The U.S. Supreme Court refused to relax the disclosure requirements for groups that spend money to influence federal elections, as the justices turned away an appeal from anti-tax and libertarian activists.
Sean Noble, a former congressional aide, had an account ready when the U.S. Supreme Court ruled in 2010 that corporations could join wealthy donors and spend freely in federal elections. In less than a year, he had $62 million at his disposal.
Blackstone Group LP , the world’s largest buyout firm, agreed to invest $500 million in General Growth Properties Inc. as part of its restructuring plan as the U.S. Securities and Exchange Commission opened a formal insider- trading probe of some of the mall owner’s officials.
“The U.S. economy remains almost comatose....The current slump already ranks as the longest period of sustained weakness since the Great Depression....Once- in-a-lifetime dislocations...will take years to work out. Among them: the job drought, the debt hangover, the defense-industry contraction, the (banking) collapse, the real estate depression, the health-care cost explosion and the runaway federal deficit.”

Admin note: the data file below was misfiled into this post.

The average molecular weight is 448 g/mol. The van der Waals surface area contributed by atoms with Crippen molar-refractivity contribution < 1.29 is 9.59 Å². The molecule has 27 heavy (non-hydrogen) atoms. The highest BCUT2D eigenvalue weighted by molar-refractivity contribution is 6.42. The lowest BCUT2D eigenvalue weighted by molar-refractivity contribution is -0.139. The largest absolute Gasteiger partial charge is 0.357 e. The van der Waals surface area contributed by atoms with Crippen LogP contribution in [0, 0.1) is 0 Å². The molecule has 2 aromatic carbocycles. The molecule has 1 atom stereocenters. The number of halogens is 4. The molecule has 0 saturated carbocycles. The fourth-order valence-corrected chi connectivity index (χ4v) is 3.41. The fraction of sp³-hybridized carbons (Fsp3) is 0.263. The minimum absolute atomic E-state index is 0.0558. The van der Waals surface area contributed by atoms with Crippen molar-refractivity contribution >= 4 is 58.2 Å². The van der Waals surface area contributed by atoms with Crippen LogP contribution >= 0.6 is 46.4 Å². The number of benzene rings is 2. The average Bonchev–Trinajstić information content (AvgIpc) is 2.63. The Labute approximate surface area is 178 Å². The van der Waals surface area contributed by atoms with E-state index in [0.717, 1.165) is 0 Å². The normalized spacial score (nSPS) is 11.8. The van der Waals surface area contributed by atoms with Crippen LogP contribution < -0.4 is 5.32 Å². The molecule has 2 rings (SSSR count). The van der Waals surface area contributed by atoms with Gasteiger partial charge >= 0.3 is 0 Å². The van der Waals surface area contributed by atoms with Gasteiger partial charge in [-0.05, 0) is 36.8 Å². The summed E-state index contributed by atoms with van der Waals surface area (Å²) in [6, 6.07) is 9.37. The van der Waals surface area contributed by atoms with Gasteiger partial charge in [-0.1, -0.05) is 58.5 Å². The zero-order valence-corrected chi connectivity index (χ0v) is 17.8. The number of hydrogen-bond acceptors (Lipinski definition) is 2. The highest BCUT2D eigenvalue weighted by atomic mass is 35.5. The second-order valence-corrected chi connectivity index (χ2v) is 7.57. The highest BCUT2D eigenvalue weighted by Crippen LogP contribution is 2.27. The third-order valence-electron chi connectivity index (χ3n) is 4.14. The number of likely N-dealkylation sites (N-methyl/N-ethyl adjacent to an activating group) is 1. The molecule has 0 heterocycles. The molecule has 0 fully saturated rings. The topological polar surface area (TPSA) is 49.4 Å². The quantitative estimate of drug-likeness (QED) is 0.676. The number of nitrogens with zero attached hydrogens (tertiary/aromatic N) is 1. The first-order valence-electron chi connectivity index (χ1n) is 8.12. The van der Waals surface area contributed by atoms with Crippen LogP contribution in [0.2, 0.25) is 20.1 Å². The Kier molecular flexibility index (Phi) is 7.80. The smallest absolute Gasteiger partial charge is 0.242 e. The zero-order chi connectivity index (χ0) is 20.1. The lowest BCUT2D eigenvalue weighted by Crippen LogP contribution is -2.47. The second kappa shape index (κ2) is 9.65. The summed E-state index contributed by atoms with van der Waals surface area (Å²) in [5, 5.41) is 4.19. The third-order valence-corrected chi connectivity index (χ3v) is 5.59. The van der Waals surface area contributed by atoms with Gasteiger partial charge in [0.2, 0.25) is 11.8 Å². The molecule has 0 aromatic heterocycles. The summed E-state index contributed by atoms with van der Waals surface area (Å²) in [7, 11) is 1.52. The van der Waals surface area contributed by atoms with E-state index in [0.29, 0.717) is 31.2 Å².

Mall owners including Simon Property Group Inc. and General Growth Properties Inc., the biggest in the U.S., are signaling they’re moving on from struggling retail centers as the economic rebound drives them to focus on the best-performing markets.
The U.S. Supreme Court will consider a Republican challenge to federal limits on the total amount of money individuals can give to candidates, political parties and political committees every two years.